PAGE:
It’s really fun! Basically, I get to go to work every day and write about music, talk to people involved in the Brisbane music scene and publications that I’ve known for years. It’s really cool to get behind the bands and promote them, and to do the best that I can to show people that this isn’t just a standard music release; this isn’t a band you can just look over. It’s someone you should really get behind and go support.


What was your motivation to get involved in this role?

My background is interesting in that I studied Journalism and Creative Writing. Through my internships I’ve been really lucky. Everyone has acknowledged that I’ve got a passion for music, and so from starting in Rave Magazine and interviewing bands, editing articles, it was a massive learning curve and then going on to the Good Guide where they let me write about music again. It just went on and on you know; creating playlists and contacting bands. Everything has led to this moment where I can take a client and sometimes go outside the box and pitch them how I see them. I think that goes a long way in the music scene where people appreciate the personality you put behind it. You listen to the bands and understand where they come from and what their goals are, and Brisbane being a “big small town”, you can definitely tell where they’ll fit in. It’s definitely personalised, because how else are you going to be remembered as a music publicist? You know, some publicists will spend months and months promoting a gig, and the night of the gig they’ll make sure the photographers and journalists etc have their media passes, and then they’re sitting comfortably in their home. Whereas I’m seriously standing in front of the stage making sure everything goes smoothly, and it’s so awesome to be able to see the payoff.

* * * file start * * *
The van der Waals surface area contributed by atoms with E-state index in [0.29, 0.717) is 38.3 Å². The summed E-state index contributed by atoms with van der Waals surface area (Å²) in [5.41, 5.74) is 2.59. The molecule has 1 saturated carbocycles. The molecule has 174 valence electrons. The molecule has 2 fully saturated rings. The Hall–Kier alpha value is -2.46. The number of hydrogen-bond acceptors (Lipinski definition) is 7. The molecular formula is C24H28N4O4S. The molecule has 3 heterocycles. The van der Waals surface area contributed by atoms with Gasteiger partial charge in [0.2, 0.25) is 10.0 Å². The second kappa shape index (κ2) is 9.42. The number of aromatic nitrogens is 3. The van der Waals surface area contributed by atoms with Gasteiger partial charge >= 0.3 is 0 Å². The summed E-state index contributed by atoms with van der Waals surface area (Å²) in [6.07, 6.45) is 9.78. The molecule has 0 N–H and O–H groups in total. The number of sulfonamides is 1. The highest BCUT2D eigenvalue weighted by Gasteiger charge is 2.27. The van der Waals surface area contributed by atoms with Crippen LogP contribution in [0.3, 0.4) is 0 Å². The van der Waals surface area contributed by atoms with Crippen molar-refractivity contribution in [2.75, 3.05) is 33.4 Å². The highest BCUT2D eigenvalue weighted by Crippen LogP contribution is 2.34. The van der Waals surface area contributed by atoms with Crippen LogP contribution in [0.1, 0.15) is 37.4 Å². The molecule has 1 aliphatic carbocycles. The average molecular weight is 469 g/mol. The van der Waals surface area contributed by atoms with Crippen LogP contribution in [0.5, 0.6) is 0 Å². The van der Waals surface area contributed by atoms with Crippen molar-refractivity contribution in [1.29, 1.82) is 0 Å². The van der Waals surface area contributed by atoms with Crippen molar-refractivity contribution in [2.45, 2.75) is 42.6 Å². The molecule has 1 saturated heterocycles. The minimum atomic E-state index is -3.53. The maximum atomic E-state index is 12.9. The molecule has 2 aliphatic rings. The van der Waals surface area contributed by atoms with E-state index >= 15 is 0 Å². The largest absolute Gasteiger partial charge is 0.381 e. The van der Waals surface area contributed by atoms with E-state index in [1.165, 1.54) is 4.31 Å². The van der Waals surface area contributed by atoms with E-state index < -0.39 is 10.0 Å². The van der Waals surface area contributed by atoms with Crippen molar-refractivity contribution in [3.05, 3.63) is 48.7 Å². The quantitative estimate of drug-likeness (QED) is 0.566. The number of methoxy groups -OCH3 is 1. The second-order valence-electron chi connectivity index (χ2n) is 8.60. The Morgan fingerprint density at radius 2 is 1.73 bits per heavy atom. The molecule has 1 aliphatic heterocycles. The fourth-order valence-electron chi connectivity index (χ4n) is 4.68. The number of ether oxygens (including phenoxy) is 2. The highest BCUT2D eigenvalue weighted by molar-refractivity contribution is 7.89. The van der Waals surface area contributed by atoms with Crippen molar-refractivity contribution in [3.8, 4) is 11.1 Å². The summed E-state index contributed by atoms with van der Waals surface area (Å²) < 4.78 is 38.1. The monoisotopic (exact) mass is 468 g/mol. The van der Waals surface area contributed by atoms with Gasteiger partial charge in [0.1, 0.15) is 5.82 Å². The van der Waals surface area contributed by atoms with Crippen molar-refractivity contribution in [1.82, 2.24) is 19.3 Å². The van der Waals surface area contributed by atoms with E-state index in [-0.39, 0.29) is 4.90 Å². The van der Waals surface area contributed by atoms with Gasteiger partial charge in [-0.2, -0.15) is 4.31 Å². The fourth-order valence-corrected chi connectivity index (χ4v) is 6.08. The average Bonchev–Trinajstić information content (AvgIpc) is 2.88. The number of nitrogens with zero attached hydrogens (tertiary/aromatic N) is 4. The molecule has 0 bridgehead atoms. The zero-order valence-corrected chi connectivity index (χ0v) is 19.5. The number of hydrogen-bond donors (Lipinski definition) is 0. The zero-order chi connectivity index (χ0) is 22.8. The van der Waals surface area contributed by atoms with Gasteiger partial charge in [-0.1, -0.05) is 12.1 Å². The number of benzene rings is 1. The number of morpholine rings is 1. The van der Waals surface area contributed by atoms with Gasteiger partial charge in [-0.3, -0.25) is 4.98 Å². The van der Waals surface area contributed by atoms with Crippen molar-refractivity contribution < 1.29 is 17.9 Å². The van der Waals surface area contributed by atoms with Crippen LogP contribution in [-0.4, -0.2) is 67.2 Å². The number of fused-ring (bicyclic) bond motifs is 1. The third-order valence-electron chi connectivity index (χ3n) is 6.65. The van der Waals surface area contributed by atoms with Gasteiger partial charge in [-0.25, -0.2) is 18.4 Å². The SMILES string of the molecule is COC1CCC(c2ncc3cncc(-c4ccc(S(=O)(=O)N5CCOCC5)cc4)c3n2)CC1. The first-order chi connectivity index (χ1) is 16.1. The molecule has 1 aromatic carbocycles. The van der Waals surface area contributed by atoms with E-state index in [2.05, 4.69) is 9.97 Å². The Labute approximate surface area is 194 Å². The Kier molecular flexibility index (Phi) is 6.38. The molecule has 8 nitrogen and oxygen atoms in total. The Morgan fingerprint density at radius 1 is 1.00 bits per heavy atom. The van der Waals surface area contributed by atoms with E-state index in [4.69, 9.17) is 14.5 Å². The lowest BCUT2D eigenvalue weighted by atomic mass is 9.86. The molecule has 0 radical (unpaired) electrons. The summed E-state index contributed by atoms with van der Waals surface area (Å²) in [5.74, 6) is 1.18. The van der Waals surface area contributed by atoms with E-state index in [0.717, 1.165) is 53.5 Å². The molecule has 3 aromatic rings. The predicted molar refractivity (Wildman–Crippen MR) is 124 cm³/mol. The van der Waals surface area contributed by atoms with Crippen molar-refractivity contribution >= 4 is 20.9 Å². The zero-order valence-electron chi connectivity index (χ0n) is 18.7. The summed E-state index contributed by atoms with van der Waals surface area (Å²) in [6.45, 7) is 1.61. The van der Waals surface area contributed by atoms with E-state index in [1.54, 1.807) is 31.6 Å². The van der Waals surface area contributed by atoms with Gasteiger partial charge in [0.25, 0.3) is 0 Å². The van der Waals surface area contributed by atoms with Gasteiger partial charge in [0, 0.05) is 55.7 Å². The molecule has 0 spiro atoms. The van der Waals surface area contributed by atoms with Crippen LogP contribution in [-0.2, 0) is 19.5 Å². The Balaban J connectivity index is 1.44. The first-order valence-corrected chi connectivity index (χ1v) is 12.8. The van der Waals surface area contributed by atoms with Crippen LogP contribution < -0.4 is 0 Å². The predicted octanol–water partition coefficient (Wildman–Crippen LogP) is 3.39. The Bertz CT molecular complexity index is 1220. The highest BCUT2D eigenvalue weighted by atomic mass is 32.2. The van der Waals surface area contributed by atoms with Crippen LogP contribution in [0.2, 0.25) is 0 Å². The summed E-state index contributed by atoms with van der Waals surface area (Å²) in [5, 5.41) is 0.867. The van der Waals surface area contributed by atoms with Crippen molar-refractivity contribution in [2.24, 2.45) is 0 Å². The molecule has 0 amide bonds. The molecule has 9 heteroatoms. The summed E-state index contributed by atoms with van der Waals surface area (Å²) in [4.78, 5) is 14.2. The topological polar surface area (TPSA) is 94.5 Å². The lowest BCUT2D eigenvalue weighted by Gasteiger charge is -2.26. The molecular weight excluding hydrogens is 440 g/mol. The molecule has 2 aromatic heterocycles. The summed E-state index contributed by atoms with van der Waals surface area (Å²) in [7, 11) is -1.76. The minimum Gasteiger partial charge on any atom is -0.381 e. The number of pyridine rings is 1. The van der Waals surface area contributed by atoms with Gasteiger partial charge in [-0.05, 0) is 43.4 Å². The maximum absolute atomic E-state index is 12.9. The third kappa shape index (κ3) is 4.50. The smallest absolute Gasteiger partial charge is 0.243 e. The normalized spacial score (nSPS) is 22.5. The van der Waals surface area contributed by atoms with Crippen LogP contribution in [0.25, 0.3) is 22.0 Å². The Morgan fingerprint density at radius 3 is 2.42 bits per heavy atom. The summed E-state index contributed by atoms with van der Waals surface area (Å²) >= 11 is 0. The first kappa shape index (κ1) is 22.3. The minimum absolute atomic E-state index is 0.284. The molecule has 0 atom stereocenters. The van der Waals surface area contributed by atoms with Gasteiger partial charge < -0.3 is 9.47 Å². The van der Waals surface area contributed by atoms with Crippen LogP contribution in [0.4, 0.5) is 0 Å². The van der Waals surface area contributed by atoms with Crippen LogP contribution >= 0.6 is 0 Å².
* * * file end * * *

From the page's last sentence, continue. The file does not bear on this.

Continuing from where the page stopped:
I’m so lucky to have found a full time job where I can do what I love: marketing and social media. If I can inject my personality into it or put a cheeky pop culture reference into it, I WILL. It’s really cool that my workplace will say “Claire, write whatever you want”. It’s so refreshing and such a good workplace to go to. And in the end you just want to make sure the band is happy with the finished product.


 What would you say about the camaraderie amongst industry professionals?

I think everyone has crossed paths in one way or another. It’s one of those things where you know that person and there’s a respect there because you’re all in that industry, and you want Brisbane to do well. You don’t want bands going to Melbourne, to get lost in the crowd. There are opportunities for bands to be the big fish here, and I think that they should stay in Brisbane and let that part grow.


What do you think about the Brisbane scene now, compared to 5 years ago?